- Most medical practices have shielded individual physicians from direct exposure to new financial incentives created by payers. While practices are paid more for improved performance, they generally use nonmonetary incentives to encourage physicians, including providing performance feedback.
The report's findings will guide the AMA's work in improving alternative payment models and helping physician practices successfully adapt to changes in the health care environment. The findings also point to the need for payers to make similar investments in managing the information that physicians collect.
Read more about the findings at AMA Wire.
State UpdateDocument IDs challenges and "red flags" related to controlled substances
In a new consensus document (log in), the AMA and 16 other organizations representing physicians, pharmacists and supply chains highlighted, among other things, the "red flag" warning signs of prescription drug abuse and diversion.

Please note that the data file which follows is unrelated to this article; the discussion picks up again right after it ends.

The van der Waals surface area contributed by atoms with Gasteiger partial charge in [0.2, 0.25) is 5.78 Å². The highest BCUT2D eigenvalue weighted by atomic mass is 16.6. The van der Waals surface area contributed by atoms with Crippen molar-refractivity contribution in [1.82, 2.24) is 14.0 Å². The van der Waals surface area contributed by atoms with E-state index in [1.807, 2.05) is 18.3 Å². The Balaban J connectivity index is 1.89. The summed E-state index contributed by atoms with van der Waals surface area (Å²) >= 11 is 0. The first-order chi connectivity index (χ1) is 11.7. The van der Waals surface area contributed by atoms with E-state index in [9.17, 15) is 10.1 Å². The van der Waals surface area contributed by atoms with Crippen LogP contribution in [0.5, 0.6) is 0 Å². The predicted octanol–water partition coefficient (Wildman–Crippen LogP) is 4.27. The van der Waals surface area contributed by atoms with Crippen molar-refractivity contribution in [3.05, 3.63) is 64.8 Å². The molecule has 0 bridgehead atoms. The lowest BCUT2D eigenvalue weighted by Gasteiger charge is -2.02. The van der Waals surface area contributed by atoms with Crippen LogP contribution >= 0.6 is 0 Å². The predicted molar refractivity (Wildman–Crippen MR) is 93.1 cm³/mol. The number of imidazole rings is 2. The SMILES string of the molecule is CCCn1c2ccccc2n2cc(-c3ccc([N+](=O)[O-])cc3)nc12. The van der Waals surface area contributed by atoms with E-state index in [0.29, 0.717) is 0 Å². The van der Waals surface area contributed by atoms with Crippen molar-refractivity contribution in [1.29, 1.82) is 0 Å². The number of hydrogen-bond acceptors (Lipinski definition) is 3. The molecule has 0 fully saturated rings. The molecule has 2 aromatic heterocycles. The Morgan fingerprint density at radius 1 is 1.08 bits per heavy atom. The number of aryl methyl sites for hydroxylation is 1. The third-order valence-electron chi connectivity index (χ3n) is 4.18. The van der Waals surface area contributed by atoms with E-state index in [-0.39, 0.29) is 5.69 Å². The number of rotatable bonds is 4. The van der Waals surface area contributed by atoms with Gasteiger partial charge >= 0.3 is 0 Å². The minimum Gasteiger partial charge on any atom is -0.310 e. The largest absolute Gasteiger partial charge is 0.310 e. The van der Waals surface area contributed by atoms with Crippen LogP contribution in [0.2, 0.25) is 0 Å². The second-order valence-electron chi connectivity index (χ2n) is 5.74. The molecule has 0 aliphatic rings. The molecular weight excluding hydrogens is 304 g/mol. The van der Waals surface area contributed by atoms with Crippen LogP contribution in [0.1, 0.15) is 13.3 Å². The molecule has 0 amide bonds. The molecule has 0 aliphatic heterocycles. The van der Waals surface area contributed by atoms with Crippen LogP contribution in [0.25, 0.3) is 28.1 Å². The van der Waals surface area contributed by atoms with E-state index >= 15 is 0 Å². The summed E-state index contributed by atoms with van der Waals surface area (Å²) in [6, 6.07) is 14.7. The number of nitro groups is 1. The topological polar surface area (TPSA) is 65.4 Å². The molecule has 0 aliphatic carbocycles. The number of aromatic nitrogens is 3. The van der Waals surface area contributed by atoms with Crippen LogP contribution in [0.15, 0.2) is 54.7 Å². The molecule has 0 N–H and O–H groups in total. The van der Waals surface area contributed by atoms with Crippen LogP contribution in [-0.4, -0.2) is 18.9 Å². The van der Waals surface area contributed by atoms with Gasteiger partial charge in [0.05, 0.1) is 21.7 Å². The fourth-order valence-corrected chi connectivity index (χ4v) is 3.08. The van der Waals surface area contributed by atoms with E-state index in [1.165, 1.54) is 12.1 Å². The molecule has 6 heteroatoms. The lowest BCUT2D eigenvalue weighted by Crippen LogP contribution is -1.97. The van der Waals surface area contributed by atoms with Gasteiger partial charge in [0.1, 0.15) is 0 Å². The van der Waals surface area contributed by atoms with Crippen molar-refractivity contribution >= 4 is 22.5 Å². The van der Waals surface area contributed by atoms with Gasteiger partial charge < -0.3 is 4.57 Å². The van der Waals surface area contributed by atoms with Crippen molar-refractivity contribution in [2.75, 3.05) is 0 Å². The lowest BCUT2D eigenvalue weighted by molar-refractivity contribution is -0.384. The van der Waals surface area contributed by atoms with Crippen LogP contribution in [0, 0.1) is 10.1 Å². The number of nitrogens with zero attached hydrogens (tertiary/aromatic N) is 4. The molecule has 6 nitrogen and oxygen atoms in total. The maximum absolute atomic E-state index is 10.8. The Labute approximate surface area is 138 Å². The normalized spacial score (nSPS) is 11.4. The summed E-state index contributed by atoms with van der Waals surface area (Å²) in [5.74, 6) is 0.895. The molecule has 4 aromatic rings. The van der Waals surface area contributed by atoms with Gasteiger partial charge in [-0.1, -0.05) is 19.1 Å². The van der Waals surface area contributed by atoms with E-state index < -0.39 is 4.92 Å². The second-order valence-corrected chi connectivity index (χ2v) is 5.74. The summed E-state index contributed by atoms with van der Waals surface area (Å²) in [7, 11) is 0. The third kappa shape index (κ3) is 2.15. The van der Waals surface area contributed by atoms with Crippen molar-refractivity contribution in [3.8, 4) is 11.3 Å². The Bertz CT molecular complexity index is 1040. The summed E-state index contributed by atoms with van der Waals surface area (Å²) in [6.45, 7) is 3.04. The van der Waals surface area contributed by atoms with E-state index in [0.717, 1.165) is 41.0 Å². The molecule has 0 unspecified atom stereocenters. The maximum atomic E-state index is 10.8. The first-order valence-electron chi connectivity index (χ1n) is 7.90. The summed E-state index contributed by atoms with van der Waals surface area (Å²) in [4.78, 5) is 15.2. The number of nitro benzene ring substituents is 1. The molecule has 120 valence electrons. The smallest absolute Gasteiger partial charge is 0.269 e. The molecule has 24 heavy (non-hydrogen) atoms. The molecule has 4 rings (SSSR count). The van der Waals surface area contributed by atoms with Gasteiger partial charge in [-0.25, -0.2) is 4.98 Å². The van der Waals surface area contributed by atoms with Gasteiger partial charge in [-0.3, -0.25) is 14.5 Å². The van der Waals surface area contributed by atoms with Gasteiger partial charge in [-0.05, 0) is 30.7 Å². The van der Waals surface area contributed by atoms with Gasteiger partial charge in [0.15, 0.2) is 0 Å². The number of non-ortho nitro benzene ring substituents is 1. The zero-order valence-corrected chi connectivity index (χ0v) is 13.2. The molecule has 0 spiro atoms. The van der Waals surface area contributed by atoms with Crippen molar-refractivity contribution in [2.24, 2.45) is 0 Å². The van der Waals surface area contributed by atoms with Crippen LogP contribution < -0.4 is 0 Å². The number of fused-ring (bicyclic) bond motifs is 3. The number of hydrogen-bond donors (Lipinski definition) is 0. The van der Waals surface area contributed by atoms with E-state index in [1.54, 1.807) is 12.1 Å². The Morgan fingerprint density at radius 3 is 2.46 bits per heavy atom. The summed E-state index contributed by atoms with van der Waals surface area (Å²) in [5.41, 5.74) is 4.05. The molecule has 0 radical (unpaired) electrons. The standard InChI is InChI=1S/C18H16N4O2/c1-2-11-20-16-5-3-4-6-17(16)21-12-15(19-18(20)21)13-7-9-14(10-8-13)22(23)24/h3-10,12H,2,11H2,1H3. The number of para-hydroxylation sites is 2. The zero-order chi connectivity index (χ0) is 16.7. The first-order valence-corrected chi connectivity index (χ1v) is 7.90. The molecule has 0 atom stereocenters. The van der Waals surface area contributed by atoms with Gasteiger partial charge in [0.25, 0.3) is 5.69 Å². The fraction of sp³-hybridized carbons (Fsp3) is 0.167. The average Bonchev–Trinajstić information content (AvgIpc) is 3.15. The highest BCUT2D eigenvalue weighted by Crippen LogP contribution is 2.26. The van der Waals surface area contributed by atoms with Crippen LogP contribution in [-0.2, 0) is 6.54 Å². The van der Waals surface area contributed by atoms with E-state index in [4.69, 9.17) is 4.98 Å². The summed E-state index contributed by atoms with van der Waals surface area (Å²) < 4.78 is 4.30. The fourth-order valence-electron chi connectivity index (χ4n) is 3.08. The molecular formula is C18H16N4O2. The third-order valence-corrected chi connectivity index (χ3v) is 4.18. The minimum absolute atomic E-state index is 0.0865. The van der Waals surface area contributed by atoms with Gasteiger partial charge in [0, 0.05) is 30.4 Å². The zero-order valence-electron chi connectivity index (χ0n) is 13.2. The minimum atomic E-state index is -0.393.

By illuminating the challenges of prescribing and dispensing medicines such as opioids, the groups aim to prevent the misuse and diversion of controlled substances while ensuring access to the medications for patients with legitimate needs. This collaboration is just one part of the AMA's efforts to curb prescription drug abuse and diversion, including state and federal advocacy efforts in support of a multipronged public health approach to address the problem. That approach includes increased access to treatment and prevention programs and lifesaving overdose prevention medications like naloxone, enhanced education for physicians and patients and modernized and fully funded prescription drug monitoring programs.
Learn more about related AMA advocacy and work with other organizations.